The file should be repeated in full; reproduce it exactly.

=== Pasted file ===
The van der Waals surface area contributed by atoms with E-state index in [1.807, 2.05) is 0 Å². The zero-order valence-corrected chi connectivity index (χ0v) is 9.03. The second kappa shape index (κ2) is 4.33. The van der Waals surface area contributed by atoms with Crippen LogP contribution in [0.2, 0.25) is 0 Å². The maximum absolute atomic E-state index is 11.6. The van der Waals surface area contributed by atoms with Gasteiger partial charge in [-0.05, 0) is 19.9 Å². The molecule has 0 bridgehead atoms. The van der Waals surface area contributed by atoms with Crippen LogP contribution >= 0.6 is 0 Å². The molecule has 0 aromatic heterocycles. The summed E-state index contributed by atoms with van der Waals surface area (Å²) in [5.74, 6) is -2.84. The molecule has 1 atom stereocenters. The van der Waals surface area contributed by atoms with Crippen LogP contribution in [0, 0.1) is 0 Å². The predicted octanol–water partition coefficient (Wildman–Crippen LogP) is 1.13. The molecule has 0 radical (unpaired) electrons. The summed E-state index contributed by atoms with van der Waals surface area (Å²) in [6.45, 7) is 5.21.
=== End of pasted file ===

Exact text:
The van der Waals surface area contributed by atoms with E-state index in [1.807, 2.05) is 0 Å². The zero-order valence-corrected chi connectivity index (χ0v) is 9.03. The second kappa shape index (κ2) is 4.33. The van der Waals surface area contributed by atoms with Crippen LogP contribution in [0.2, 0.25) is 0 Å². The maximum absolute atomic E-state index is 11.6. The van der Waals surface area contributed by atoms with Gasteiger partial charge in [-0.05, 0) is 19.9 Å². The molecule has 0 bridgehead atoms. The van der Waals surface area contributed by atoms with Crippen LogP contribution >= 0.6 is 0 Å². The molecule has 0 aromatic heterocycles. The summed E-state index contributed by atoms with van der Waals surface area (Å²) in [5.74, 6) is -2.84. The molecule has 1 atom stereocenters. The van der Waals surface area contributed by atoms with Crippen LogP contribution in [0, 0.1) is 0 Å². The predicted octanol–water partition coefficient (Wildman–Crippen LogP) is 1.13. The molecule has 0 radical (unpaired) electrons. The summed E-state index contributed by atoms with van der Waals surface area (Å²) in [6.45, 7) is 5.21.